Unlocking North Vancouver History

Building a Vancouver Icon: The Lions Gate Bridge

Night Work, Upgrading Lions Gate Bridge

Amazingly, most of the bridge-replacement work took place at night so that the daily flow of 70,000 vehicles could continue uninterrupted. The decision to follow this complex timetable — thought to be the first such plan in the world — indicates the bridge’s importance as a transportation link. American Bridge/Surespan, a joint venture, won the $86.5-million contract to execute this logistical feat. During the work, the bridge was closed daily from 8 p.m. to 6 a.m., as well as on a few weekends. Forty-seven deck sections, about 20 m long and weighing 106 t, were progressively installed from north to south. A jacking traveller provided the continuous link on the bridge, besides lifting and lowering the sections. The job took one year, from the night of September 9 to 10, 2000, to the night of September 29 to 30, 2001. Completed without major traffic disruptions, it was hailed as a tremendous engineering success.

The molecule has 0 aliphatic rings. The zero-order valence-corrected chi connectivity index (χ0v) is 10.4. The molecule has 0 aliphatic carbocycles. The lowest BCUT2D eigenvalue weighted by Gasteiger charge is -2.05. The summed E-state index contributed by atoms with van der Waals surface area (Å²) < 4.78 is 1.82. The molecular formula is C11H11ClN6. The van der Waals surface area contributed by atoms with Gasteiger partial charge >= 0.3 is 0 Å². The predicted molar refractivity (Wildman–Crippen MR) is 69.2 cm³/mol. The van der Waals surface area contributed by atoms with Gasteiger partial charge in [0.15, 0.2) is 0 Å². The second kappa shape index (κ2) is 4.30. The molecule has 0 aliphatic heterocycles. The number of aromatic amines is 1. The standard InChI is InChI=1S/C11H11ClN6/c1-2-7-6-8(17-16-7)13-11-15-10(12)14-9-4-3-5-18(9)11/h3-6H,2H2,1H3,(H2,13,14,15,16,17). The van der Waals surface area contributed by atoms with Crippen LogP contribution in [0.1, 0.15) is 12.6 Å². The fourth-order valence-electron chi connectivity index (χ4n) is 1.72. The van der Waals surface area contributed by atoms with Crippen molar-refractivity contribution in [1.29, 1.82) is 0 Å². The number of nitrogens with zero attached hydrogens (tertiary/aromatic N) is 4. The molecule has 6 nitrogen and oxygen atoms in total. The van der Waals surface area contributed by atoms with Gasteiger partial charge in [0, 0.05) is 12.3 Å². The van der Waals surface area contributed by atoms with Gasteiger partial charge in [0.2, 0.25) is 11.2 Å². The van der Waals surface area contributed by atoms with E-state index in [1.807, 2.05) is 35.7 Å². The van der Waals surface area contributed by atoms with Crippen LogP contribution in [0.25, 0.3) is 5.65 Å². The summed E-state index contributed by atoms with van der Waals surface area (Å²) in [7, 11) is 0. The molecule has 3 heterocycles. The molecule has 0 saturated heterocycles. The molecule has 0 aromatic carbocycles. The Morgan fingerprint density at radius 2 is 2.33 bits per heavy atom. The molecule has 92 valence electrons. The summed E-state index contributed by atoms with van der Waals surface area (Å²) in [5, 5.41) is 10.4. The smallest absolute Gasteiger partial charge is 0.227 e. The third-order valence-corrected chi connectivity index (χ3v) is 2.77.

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WHAT
This nighttime close-up shows a bridge section being lowered down to a barge in order to be replaced.

WHERE
The piece in question is deck section 23, located in the middle of the span.

WHEN
Since the jacking traveller is in the middle of the span, the photo was likely taken halfway through the year of replacement work — in the spring of 2001.

WHO
Photographer Alexis Mackintosh took this picture from a helicopter as part of her assignment with Air Digitale to document the bridge-replacement work.

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